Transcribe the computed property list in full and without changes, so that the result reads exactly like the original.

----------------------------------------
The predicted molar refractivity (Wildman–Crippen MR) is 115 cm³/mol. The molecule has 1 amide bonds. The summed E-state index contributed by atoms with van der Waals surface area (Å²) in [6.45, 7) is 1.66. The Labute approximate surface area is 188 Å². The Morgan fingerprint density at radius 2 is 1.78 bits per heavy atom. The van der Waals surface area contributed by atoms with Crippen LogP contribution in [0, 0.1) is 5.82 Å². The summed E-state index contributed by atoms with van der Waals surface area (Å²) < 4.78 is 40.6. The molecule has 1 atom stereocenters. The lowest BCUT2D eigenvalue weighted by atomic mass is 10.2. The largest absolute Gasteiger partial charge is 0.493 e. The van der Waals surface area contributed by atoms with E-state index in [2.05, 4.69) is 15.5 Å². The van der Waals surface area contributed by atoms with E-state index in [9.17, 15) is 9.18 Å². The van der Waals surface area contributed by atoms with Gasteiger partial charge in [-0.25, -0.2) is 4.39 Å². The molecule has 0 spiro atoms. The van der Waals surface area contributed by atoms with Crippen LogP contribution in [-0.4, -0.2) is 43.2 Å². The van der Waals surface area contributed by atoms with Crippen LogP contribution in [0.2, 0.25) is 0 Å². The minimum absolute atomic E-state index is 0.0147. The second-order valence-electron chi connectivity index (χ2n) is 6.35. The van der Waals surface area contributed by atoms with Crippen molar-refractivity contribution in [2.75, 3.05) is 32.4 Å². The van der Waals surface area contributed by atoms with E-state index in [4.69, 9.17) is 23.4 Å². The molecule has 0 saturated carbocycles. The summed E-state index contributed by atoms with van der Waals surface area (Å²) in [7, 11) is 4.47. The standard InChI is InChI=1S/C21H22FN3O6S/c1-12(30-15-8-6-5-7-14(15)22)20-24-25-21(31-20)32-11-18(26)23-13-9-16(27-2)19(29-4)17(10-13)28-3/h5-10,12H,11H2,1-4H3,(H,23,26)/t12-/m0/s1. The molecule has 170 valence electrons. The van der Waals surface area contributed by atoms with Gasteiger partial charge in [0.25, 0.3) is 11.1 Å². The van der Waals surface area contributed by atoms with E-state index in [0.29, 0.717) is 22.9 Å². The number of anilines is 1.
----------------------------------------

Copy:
The predicted molar refractivity (Wildman–Crippen MR) is 115 cm³/mol. The molecule has 1 amide bonds. The summed E-state index contributed by atoms with van der Waals surface area (Å²) in [6.45, 7) is 1.66. The Labute approximate surface area is 188 Å². The Morgan fingerprint density at radius 2 is 1.78 bits per heavy atom. The van der Waals surface area contributed by atoms with Crippen LogP contribution in [0, 0.1) is 5.82 Å². The summed E-state index contributed by atoms with van der Waals surface area (Å²) < 4.78 is 40.6. The molecule has 1 atom stereocenters. The lowest BCUT2D eigenvalue weighted by atomic mass is 10.2. The largest absolute Gasteiger partial charge is 0.493 e. The van der Waals surface area contributed by atoms with E-state index in [2.05, 4.69) is 15.5 Å². The van der Waals surface area contributed by atoms with E-state index in [9.17, 15) is 9.18 Å². The van der Waals surface area contributed by atoms with Gasteiger partial charge in [-0.25, -0.2) is 4.39 Å². The molecule has 0 spiro atoms. The van der Waals surface area contributed by atoms with Crippen LogP contribution in [-0.4, -0.2) is 43.2 Å². The van der Waals surface area contributed by atoms with Crippen LogP contribution in [0.2, 0.25) is 0 Å². The minimum absolute atomic E-state index is 0.0147. The second-order valence-electron chi connectivity index (χ2n) is 6.35. The van der Waals surface area contributed by atoms with Crippen molar-refractivity contribution in [2.75, 3.05) is 32.4 Å². The van der Waals surface area contributed by atoms with E-state index in [4.69, 9.17) is 23.4 Å². The molecule has 0 saturated carbocycles. The summed E-state index contributed by atoms with van der Waals surface area (Å²) in [7, 11) is 4.47. The standard InChI is InChI=1S/C21H22FN3O6S/c1-12(30-15-8-6-5-7-14(15)22)20-24-25-21(31-20)32-11-18(26)23-13-9-16(27-2)19(29-4)17(10-13)28-3/h5-10,12H,11H2,1-4H3,(H,23,26)/t12-/m0/s1. The molecule has 170 valence electrons. The van der Waals surface area contributed by atoms with Gasteiger partial charge in [0.25, 0.3) is 11.1 Å². The van der Waals surface area contributed by atoms with E-state index in [0.29, 0.717) is 22.9 Å². The number of anilines is 1.